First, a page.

--- bookie/www/index.html 2000/11/27 02:07:35 1.5 +++ bookie/www/index.html 2002/07/14 09:36:35 1.34 @@ -1,59 +1,63 @@ -Bookie is a personal attempt to keep the bookmarks that I have at home -synced with the bookmarks I have at work, and a way of solving my -frustrations in sharing bookmarks with other people over computers. It also -is an outgrowth of the bluesky good -bookmarking and collaborative -bookmark indexing. In addition, there are sites which attack this -problem from another angle: Bookmarker and Web-Based Bookmark Managers. - -

Quite frankly, bookmark management sucks. Every person I know has a -collection of bookmarks which have grown over months if not years. Not only -the bookmarks themselves but the structure of the bookmark directory is -critical. Yahoo's origin and real, underlying purpose is as a huge -collection of well organized bookmarks. Yet while it is easy to send a URL -over the web, sending branches or entire trees is impossible. It is -impossible to share the same bookmarks folder with several people, so that -all information can be synced over a department. And it's really hard to -keep bookmarks synced between several locations. - -

The roaming access feature in Netscape goes in the right direction of -solving these problems, but RDF is the perfect answer to these problems. -Whenever a browser wants to see bookmarks, it can make a request to a -central bookmark server, and receive streamed RDF. Likewise, whenever a -bookmark or branch is submitted, RDF can be sent to the server and synced -with all the other clients. - -

Most of the work is already done -- Mozilla already has an -RDFXMLDataSource, and all that needs to be done on the client end is some -work to hook it into the network layer, and a way to present that data as a -treeview. - -

The more involved work is in writing a server which can parse RDF, -construct an internal RDF graph, and can convert the internal RDF graph into -an SQL database. And writing it out the other way. - - serialized RDF <--> RDF graph <--> SQL database - -

Of course, this is barely scratching the surface of what Bookie could do --- it could invalidate useless bookmarks, keep a cache of bookmarks for -you... it could keep private bookmark folders which you could only see by -typing a password... It could provide folders with multiple parents so that -you could have the equivalent of symlinks in folders... It could rearrange -or delete bookmarks according to your own criteria (popularity, last -updated)... You could have limited access to bookie allowing you to add only -annotations to a bookmark, or submit links on an honor system so that the -most popular float to the top... You could adjust your filter so that only -the oldest or the newest bookmarks show up. - -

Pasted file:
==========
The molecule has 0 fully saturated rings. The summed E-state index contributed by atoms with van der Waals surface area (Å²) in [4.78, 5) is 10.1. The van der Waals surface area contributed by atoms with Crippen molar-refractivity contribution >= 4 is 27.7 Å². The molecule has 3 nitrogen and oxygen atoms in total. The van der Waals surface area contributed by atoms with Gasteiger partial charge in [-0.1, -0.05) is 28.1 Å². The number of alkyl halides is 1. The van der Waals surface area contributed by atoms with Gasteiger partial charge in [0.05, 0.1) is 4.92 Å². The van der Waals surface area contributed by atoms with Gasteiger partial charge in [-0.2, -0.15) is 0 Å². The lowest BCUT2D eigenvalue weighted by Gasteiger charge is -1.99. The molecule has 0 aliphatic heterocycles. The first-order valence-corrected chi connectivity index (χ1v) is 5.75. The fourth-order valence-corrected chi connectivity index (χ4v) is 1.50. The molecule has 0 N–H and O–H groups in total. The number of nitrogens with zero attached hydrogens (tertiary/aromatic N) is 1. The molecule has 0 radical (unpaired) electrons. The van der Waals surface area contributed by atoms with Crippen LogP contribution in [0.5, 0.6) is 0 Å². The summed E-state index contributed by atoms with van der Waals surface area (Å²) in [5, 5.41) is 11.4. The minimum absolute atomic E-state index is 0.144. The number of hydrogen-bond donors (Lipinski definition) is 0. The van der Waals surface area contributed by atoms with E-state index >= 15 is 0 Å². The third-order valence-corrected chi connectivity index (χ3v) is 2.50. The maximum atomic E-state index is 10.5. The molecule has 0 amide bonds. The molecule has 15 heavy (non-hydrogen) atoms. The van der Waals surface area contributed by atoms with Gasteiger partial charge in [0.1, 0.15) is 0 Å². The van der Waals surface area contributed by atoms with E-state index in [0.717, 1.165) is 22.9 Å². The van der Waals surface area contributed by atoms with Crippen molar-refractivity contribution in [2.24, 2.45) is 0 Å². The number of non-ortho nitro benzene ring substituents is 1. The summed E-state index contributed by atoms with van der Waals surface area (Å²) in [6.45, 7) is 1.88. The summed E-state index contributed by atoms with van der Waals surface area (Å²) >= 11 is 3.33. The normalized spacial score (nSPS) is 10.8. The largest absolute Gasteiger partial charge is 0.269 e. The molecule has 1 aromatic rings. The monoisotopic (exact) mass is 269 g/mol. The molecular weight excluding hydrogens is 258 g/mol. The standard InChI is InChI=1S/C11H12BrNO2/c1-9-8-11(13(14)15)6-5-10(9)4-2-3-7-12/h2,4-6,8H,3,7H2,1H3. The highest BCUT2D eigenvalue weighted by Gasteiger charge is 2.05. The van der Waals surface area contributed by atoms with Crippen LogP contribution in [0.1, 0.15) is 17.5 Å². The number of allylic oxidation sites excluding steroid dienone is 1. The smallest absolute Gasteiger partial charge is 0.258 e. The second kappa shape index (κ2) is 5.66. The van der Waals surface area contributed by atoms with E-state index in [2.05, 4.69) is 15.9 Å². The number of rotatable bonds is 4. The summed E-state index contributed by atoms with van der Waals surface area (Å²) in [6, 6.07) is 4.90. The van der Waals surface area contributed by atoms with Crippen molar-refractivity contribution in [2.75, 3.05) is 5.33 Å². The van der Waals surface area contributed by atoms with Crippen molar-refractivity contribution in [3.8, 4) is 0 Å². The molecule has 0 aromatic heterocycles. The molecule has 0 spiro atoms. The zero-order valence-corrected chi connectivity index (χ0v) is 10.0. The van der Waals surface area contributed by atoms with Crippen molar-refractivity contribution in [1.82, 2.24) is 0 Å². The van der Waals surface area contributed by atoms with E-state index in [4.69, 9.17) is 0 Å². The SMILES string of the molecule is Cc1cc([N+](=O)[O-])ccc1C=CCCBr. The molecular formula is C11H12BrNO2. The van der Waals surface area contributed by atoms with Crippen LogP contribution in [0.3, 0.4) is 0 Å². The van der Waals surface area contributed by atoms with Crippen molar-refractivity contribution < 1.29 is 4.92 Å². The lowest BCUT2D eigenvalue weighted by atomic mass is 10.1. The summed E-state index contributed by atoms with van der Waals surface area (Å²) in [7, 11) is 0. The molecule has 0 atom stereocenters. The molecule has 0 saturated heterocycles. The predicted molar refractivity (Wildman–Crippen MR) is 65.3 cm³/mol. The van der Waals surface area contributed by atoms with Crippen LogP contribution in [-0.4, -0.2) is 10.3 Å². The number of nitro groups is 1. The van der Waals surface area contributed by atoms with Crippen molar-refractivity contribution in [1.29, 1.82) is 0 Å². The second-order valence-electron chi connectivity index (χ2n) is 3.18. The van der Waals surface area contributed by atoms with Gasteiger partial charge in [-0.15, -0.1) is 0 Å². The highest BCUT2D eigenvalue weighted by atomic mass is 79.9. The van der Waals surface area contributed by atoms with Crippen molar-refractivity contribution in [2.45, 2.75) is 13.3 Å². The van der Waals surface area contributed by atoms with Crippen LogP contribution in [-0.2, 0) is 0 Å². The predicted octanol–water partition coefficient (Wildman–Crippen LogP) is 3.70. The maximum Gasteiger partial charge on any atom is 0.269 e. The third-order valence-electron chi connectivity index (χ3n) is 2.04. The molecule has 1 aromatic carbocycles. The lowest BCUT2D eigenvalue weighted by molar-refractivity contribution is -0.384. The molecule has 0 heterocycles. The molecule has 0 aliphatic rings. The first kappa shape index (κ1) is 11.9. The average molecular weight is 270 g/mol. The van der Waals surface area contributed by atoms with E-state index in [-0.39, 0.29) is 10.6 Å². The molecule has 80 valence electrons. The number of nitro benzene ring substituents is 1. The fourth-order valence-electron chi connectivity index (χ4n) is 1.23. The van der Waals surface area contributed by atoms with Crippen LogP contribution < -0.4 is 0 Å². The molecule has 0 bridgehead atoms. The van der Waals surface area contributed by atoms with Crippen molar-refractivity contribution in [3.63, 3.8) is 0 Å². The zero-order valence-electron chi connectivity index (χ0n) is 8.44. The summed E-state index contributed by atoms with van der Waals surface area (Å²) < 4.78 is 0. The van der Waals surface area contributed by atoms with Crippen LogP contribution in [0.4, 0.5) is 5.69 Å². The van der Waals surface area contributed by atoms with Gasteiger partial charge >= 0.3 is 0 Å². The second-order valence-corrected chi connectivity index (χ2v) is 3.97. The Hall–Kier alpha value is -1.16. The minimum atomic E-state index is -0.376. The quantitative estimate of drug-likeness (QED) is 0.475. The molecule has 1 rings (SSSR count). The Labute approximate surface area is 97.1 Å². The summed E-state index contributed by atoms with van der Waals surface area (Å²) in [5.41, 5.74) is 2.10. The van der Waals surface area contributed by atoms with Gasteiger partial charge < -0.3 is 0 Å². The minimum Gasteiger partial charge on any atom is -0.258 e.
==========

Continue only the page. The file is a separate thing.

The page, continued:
Anyway... - -

The server is done, although it still is read-only. You can import -bookmarks into the database and you can read bookmarks out of the server. -The mozilla client will connect to the server, but I've had some troubles -getting the RDF from the server synced up with the user interface. There's -also a client written in Swing which I'm using for debugging, which is -teaching me the joys of asynchronous non-blocking network IO in Java. - - + + + + + + +You can read what Bookie is here, but here's the +long and short of it: +

Bookie is an application which keeps all your bookmarks on a central +server so that you can access bookmarks from anywhere on the web.
+

The server is written in Java, and uses XML-RPC to communicate to clients. +There's also a client written in Swing, which is pretty functional. The current +goal is to get the Mozilla client back into shape given the existence of +a working server (finally!)

+

To get the server running on your machine, download the server.jar file +here. You should +start the server with  -Dlog4j.configuration=log4j.xml -jar server.jar +in a directory for Bookie usage. No database is required, as Bookie will +create its own database if it doesn't find one. It will start on port 9000 +by default, but you can specify the port on the command line. JDK 1.4 with the +-server option is recommended, as the I/O performance is MUCH +faster than 1.3.1.

+

To start the client, download the client file here. Unjar it with + jar xvf client.jar and it will create a bookie-client directory +with all the source and javadoc. Go to the bin directory, make sure you +have the JAVA_HOME environment variable set, and start up client.bat. JDK +1.3 will work, although again 1.4 has been found to be much faster.

+

When the client starts up, it will present you with a connections box: +

+

+ + +

+

There is be a permanent bookmark server at http://tersesystems.com. To connect +to the server at tersesystems, please enter http://tersesystems.com:9000/ +as your URL. Please do not use a normal password: +most of Bookie's traffic is not encrypted, and you may be vulnerable to +packet sniffing. Also note that there is no expectation of privacy on this +server. Although I intend to keep all bookmark information private, I reserve +the right to look at any and all data on the server for debugging purposes. +

+

Suggestions and comments are welcome. If you have any problems with the +above instructions, please e-mail me at the address below.

+

Will Sargent <will_sargent@yahoo.com> +

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+ +